8 Responses

  1. Insightful review, as always! This might be my favourite season finale yet. I liked the cheeky teases of major revelations, and I loved the way the Doctor casually deposed Rassilon and sent him packing, almost as an afterthought – a truly fitting end for a pompous tyrant. Clara’s send off is definitely the best yet for me, a perfect counterpoint to that of Donna and particularly Rose. As I said on Twitter shortly after the episode ended, I can already envision a thousand fan fictions birthed by that her scene.

    All in all, season nine has been an interesting experiment. Not always successful, but with only one true dud (Sleep No More), plenty of above average episodes, and three instant classics in Invasion/Inversion and Heaven Sent. Congratulations to Moffat, Capaldi, Coleman, Maisie Williams and all involved!

    Now the long wait for season 10 begins. 😦

    • It might not be that long. Saying “no Doctor Who in 2016” sounds more dramatic than “no Doctor Who for another fifteen or sixteen months”, after all.

      Honestly, I wasn’t overly enamored with S9, which surprises me. The consensus seems to be it was the best season in years, but I thought it lacked the sparkle of S8. (Even if I loved, as you pointed out, the ambition of it.) Then again, this is a problem with multi-episode stories. There were only two really great beginning to end stories in the season, even if they almost took up half of the year. It tends to skew the scale of the season.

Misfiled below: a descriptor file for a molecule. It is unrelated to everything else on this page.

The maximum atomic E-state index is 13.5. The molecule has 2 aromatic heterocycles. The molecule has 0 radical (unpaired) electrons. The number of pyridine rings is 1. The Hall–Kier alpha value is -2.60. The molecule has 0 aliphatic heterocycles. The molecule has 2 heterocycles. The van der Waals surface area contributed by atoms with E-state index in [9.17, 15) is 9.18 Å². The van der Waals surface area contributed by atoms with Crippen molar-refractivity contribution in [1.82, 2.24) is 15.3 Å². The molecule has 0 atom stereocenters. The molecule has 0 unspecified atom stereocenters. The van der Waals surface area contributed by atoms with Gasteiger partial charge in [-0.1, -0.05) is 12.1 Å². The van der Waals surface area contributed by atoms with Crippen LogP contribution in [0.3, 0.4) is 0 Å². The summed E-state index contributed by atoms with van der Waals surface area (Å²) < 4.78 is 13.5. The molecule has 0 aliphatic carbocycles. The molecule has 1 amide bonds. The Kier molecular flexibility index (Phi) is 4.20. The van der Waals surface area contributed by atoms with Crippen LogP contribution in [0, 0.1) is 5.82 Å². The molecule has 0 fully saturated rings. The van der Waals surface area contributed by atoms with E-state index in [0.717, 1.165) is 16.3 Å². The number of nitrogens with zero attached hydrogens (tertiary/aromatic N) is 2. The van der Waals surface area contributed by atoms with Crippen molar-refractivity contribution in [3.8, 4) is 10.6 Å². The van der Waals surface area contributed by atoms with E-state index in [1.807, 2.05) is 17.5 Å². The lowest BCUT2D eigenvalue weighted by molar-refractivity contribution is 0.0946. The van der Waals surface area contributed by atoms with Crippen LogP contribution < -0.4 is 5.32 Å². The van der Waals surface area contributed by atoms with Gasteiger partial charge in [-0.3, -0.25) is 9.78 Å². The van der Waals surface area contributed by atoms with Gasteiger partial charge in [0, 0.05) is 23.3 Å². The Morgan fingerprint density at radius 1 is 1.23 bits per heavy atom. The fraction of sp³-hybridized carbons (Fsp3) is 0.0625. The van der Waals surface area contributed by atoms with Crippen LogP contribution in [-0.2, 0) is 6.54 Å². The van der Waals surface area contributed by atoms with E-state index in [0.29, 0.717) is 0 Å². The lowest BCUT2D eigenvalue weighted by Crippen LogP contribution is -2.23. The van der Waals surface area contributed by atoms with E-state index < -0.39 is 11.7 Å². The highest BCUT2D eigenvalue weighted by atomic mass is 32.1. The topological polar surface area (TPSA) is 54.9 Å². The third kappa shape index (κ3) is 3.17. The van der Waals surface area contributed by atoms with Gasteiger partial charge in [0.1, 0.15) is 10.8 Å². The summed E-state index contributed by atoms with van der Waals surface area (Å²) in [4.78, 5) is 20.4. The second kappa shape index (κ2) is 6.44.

• Under the Lake/Before the Flood is one that I’ve absolutely grown to love.

        Sleep No More is the season’s weakest. The Magician’s Apprentice/The Witch’s Familiar has some great scenes, but also plenty of non-essential ones, and really falls apart the more you think about it (really? It’s the casing that makes the Daleks evil, and not the creature inside engineered by Davros to hate? No). I’ve never been that big of a fan of The Woman Who Lived’s climax–it was supposed to be a character piece, not a silly romp. Other than that, I thought S9 was quite excellent. Under The Lake/Before the Flood was a classic base-under-siege, The Zygon two-parter was superb, and the finale was the great character-driven stuff that Moffat does when he’s at his best. Heaven Sent is in my top 5 tv episodes of the 2010s. As opposed to his worst, which is defined by overblown nonsensical storytelling that’s not as clever as it thinks it is and doesn’t add up to anything in the end.

  2. That was a fun story.